A thundercloud mounts a towering anvil of peach grandeur against the backdrop of the torrents of gray rain falling on one side of the horizon and the pink sun just kissing the hilltops on the other. We are driving home from a baseball game, rag dolls bouncing along in the humid air with OneRepublic blaring from the iPhone to keep Amy content.
The kids and I cleaned house today, trying to progress ever closer to our goal of organized and simple (and mostly failing dismally). We basked in the hot sun together. Smelled wildflowers. Cuddled kittens.
Being in grieving, for any reason, is like walking on a road full of mud puddles. If the road were dry, you'd spot every pot hole. But with standing water everywhere, it looks deceptively flat. You're so excited to go dance in the puddles, and you never know when one will take you by surprise and land you on your butt in the mud because it is deeper than it looks.
And so the alien landscape that you find yourself suddenly plunged into when something goes drastically wrong in your family. Amelia was complaining of pain when walking together, and walking stiffly. I laid her in my lap like a wee babe, and felt her legs, then, with more trepidation, her groin. Sure enough, 8 or 9 new hard lumps on both sides that weren't there the day before.
I was in the middle of loading the dishwasher. Ants were threatening to carry away the children's morning cereal bowls. The cats on the porch yowled for cream. Rosy wanted her hair braided, Caleb a new game on the iPhone, Katy just some time to visit. But I put it all down. All of it. And I went to my bed, and I held my baby girl.
I stroked her hair, her hair that defies description, the multi-faceted gold of it like some kind of miraculous weaving, the stubborn way it curls in the back and is wavy in the front, the flip on each side like a little Dutch girl painting. I stroke her hair and the tears stream down my face.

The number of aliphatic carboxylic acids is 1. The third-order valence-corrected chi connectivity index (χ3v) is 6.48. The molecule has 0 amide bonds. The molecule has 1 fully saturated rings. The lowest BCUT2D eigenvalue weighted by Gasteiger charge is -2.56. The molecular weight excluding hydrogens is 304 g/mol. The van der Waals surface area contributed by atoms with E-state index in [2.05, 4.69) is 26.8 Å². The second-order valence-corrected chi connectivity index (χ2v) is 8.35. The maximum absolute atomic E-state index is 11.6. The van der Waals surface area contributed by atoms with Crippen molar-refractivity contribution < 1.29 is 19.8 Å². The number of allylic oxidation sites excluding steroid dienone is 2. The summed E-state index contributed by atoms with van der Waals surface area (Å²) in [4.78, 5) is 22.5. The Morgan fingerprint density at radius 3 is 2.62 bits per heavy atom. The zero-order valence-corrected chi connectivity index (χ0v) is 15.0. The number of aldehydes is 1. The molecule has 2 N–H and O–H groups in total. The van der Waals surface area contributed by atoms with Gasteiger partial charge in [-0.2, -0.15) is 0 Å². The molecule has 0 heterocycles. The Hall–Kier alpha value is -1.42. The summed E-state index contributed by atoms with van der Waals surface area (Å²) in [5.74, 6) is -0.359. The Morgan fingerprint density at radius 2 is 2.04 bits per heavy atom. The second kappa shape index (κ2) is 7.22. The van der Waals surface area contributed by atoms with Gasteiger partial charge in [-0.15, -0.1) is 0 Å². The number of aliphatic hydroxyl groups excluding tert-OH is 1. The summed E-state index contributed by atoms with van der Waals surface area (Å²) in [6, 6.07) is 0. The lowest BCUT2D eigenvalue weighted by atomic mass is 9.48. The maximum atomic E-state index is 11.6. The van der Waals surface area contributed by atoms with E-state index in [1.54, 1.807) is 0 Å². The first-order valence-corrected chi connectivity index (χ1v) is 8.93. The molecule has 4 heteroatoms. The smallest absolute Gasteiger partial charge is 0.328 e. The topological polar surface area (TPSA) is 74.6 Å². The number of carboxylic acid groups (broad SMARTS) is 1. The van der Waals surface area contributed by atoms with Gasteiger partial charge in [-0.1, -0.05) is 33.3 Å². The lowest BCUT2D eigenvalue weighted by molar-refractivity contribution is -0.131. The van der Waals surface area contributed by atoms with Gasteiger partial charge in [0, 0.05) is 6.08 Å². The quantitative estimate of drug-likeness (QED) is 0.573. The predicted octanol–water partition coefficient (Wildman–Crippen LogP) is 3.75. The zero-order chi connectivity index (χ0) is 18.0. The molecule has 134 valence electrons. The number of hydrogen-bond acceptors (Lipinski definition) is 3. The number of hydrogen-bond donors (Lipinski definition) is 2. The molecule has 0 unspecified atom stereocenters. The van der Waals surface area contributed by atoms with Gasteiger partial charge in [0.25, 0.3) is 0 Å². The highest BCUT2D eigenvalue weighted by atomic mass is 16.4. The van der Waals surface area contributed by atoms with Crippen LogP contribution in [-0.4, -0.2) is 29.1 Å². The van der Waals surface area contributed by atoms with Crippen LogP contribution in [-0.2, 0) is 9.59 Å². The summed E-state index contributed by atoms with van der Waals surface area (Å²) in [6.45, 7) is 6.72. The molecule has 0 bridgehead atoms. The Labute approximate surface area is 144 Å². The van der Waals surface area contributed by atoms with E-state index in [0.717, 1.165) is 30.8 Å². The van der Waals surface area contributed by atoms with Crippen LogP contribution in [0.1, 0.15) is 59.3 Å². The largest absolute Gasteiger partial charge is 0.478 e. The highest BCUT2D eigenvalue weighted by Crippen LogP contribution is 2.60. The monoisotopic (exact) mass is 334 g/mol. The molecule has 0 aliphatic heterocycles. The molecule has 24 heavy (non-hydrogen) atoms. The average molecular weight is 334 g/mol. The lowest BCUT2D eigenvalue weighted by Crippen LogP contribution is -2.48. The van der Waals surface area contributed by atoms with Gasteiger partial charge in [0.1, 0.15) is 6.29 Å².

I cannot face losing that beautiful hair.
And so I picked up my phone and I called a friend while I held my girl - the kind of friend who's been in a well of grief so much deeper than any you've known that she never questions, belittles, or tries to understand your grief. The kind of friend who knows it's you when you can't even stutter out your name because all of your air is being held hostage by the sobbing. The kind of friend who doesn't say it will be fine, or tell you of course it's not cancer. She is just sorry - she doesn't know yet what she's sorry for but for now she's sorry that Amy has lumps and that I am afraid and that is enough. And when we say our goodbyes, she says this is just too much.
And it is. It is just too much. Too much for me, too much for doctors, too much for preachers, and too much for faith. These are the times when Christ holds me, Christ seeks me, Christ comforts me. I am not the active participant in this part of the faith journey, walking with him on the garden paths. I am prostrate on the floor in a puddle of tears and sobs and no words, and He is simply there with me. And He says, too, this is just too much. The only difference is that He adds an ending to that sentence: and so I have overcome.
While I cannot squelch or ignore or decide not to grieve over Amy - Amy's hair, Amy's health, all this fear that we have to grapple with suddenly - I also must remember that there is no loss so deep that He cannot catch her.
I say it again, to reassure myself, that when my faith runs out, His grace will overflow...
There is no loss so deep He cannot catch me.